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[FEN "rn2r1k1/pp2qpp1/3b1nbp/2pp4/6PP/1B1PBP2/PPPQNK2/RN2R3 b KQkq - 0 14"]

14... c4 15. dxc4 Nxg4+

I set up the above position in Stockfish and the initial analysis was that c4 was the best move. After some time it changed its evaluation and gave Nc6

I am trying to understand the idea behind the continuation C4, It looks like a pawn loss and a waste of tempo, If the plan is to sacrifice the Knight, why not just sacrifice it at move 14?(move 1 in the above position?) instead of wasting the pawn then "sac" the Knight?

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The position is very advantageous for Black anyway, but there are two points in including 14...c4 15.dc4 before sacrificing the knight:

  • Deflecting the wPd3 give access to e4 to Black pieces if White plays fg4. Especially the Bg6 will gladly join the mating attack.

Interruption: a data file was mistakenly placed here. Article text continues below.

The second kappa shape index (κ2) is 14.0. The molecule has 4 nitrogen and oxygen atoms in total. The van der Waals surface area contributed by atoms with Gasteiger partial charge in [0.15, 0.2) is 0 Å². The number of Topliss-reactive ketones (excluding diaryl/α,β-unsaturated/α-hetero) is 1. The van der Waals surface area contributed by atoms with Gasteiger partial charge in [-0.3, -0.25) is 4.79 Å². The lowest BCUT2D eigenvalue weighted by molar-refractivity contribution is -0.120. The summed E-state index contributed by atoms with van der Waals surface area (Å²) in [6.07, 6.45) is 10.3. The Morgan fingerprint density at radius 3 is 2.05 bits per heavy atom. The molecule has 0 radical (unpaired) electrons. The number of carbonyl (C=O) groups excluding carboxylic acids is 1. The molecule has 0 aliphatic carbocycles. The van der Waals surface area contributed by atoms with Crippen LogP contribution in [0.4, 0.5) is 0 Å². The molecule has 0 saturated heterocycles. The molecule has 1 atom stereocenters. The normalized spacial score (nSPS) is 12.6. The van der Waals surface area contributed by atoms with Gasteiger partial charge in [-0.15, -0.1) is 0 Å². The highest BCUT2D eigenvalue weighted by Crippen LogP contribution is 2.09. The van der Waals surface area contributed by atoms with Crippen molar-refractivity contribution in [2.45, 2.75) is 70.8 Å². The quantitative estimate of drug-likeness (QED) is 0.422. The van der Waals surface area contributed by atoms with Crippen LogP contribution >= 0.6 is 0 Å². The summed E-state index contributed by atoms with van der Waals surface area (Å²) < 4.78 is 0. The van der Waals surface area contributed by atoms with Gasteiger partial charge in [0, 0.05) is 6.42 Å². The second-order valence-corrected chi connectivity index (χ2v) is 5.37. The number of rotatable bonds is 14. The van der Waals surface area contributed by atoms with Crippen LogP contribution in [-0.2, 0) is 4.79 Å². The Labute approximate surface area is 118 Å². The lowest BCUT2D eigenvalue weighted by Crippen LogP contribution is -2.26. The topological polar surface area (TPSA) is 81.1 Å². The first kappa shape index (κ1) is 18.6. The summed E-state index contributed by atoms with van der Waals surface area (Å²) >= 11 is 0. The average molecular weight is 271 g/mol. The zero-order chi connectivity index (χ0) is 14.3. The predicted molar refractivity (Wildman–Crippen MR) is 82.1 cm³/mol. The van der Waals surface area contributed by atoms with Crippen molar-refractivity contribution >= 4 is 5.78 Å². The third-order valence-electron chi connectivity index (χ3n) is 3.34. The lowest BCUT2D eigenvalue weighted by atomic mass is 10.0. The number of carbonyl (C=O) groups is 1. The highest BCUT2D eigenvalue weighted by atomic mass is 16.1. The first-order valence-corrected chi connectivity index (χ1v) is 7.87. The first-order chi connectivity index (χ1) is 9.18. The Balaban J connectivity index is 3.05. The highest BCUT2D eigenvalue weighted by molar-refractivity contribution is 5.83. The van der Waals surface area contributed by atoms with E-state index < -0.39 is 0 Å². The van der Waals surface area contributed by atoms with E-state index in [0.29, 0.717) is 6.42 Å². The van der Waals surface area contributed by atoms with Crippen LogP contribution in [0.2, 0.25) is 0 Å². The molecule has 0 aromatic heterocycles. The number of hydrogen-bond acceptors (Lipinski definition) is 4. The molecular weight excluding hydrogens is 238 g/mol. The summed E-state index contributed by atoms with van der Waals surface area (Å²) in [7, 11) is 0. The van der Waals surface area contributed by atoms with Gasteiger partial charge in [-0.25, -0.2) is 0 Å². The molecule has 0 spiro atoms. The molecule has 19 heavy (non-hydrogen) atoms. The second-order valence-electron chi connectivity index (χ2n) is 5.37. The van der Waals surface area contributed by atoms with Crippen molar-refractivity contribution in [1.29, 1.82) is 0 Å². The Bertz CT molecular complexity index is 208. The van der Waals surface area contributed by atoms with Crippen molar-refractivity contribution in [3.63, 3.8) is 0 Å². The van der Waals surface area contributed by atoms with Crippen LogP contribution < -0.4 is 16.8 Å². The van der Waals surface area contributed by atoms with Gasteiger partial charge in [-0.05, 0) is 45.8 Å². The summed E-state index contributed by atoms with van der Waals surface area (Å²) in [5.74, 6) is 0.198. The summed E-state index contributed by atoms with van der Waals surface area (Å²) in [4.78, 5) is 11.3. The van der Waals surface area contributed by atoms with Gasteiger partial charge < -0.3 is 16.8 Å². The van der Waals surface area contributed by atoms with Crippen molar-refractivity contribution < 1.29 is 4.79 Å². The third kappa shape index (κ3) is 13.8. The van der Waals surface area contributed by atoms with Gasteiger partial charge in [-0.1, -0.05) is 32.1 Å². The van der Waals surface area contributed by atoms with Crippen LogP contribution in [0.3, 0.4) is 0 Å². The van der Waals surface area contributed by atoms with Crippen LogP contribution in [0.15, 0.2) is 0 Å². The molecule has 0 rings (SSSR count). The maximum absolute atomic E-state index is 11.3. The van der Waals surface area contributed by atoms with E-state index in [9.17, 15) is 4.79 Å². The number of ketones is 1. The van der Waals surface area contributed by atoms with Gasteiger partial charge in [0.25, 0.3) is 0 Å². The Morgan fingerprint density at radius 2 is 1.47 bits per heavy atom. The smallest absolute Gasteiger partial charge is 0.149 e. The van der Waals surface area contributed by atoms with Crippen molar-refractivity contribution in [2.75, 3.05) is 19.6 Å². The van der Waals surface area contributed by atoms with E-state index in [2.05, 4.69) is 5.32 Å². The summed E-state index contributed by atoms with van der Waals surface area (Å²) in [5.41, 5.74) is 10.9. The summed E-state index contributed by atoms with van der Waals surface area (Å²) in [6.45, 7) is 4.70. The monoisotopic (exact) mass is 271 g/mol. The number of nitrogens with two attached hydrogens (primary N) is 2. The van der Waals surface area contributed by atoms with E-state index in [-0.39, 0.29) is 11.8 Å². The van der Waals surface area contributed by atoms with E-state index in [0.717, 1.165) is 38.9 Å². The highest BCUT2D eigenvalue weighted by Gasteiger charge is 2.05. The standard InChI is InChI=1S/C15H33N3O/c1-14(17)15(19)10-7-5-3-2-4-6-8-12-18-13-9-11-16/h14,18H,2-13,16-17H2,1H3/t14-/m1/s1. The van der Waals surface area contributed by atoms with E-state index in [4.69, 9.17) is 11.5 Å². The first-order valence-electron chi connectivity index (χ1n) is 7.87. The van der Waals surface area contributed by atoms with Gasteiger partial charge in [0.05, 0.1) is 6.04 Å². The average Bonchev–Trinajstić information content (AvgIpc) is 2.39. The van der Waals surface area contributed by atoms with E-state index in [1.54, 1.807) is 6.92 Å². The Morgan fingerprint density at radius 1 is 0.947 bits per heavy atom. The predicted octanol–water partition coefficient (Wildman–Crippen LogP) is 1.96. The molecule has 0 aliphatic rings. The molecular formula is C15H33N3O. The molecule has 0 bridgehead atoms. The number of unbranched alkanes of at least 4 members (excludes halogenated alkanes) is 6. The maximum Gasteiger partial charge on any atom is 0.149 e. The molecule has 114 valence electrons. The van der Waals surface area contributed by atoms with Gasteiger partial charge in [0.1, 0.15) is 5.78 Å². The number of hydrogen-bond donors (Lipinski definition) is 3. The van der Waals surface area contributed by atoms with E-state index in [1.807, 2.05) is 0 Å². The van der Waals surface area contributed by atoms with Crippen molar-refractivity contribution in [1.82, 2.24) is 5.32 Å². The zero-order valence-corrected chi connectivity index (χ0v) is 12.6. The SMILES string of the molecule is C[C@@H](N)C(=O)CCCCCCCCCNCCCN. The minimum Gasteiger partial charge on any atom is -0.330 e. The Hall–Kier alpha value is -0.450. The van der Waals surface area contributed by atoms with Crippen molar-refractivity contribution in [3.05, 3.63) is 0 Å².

• Since Black Pd5 will be undefended after the knight departure, it is worth preventing any Bxd5 by White : the bishop there would be excellently placed in the center, defending h1/g2/f3 on one diagonal and attacking f7 on the other. A White pawn on d5 (after a possible cxd5) will be much less annoying, threatening nothing and blocking the Bb3.

  • At any moment, Black can drag the white Bishop to the unprotected square c4, where it might become a target to horizontal attacks by the queen. E.g., if 14...c4 15.dc4 Nxg4 16.fg4 Qh4 17.Kf1 Qh3 [simply 17...Be4 must already be winning] 18.Kf2 Qh2 19.Kf1, then 19...dc4 20.Bxc4 Qh3 21.Kf2 Qxg4 is a pattern to take into account even if it also exposes the Bd6 on the d-file.

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    Just nitpicking and desparately trying to analyze in my head (I can't), but White must stay on f1 with the king since Kf3 Be4+ is mate immediately?! BTW, this underlines an advantage of c4 you didn't mention yet - Pd3 is deflected and the other bishop can join the fray by Be4. Oct 19 at 7:38
  • @HaukeReddmann you are right. It seems I can't calculate in my head either. I edit the answer.
    – Evargalo
    Oct 19 at 13:16
  • I felt free to also swap "Black" and "White" in the added paragraph. ("Fischers theorem" - no, not Bobby, but Emil, chemistry nobel. As my prof always quoted him, bugs preferrably sit in the last minute edits, much less in main text.) Oct 20 at 8:12

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